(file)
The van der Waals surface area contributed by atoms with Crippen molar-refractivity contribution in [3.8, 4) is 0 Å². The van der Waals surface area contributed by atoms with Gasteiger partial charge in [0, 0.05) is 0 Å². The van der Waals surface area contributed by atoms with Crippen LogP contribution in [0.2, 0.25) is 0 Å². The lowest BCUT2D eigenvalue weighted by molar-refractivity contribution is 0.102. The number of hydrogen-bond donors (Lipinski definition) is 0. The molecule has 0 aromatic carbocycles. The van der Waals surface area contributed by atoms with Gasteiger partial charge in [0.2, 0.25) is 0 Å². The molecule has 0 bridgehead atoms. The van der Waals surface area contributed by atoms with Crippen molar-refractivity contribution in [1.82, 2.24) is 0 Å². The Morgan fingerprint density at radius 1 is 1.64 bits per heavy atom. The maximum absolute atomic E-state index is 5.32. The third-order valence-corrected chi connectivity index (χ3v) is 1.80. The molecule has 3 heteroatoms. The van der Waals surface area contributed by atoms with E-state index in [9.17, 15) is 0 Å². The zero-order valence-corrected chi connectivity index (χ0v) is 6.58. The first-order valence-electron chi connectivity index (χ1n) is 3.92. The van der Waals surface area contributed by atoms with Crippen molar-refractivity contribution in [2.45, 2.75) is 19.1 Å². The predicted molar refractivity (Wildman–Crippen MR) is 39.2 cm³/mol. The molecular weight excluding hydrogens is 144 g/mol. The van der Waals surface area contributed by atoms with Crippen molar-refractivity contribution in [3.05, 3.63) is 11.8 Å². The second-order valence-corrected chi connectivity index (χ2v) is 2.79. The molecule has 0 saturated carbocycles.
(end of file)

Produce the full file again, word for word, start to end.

The van der Waals surface area contributed by atoms with Crippen molar-refractivity contribution in [3.8, 4) is 0 Å². The van der Waals surface area contributed by atoms with Gasteiger partial charge in [0, 0.05) is 0 Å². The van der Waals surface area contributed by atoms with Crippen LogP contribution in [0.2, 0.25) is 0 Å². The lowest BCUT2D eigenvalue weighted by molar-refractivity contribution is 0.102. The number of hydrogen-bond donors (Lipinski definition) is 0. The molecule has 0 aromatic carbocycles. The van der Waals surface area contributed by atoms with Gasteiger partial charge in [0.2, 0.25) is 0 Å². The molecule has 0 bridgehead atoms. The van der Waals surface area contributed by atoms with Crippen molar-refractivity contribution in [1.82, 2.24) is 0 Å². The Morgan fingerprint density at radius 1 is 1.64 bits per heavy atom. The maximum absolute atomic E-state index is 5.32. The third-order valence-corrected chi connectivity index (χ3v) is 1.80. The molecule has 3 heteroatoms. The van der Waals surface area contributed by atoms with E-state index in [9.17, 15) is 0 Å². The zero-order valence-corrected chi connectivity index (χ0v) is 6.58. The first-order valence-electron chi connectivity index (χ1n) is 3.92. The van der Waals surface area contributed by atoms with Crippen molar-refractivity contribution in [2.45, 2.75) is 19.1 Å². The predicted molar refractivity (Wildman–Crippen MR) is 39.2 cm³/mol. The molecular weight excluding hydrogens is 144 g/mol. The van der Waals surface area contributed by atoms with Crippen molar-refractivity contribution in [3.05, 3.63) is 11.8 Å². The second-order valence-corrected chi connectivity index (χ2v) is 2.79. The molecule has 0 saturated carbocycles.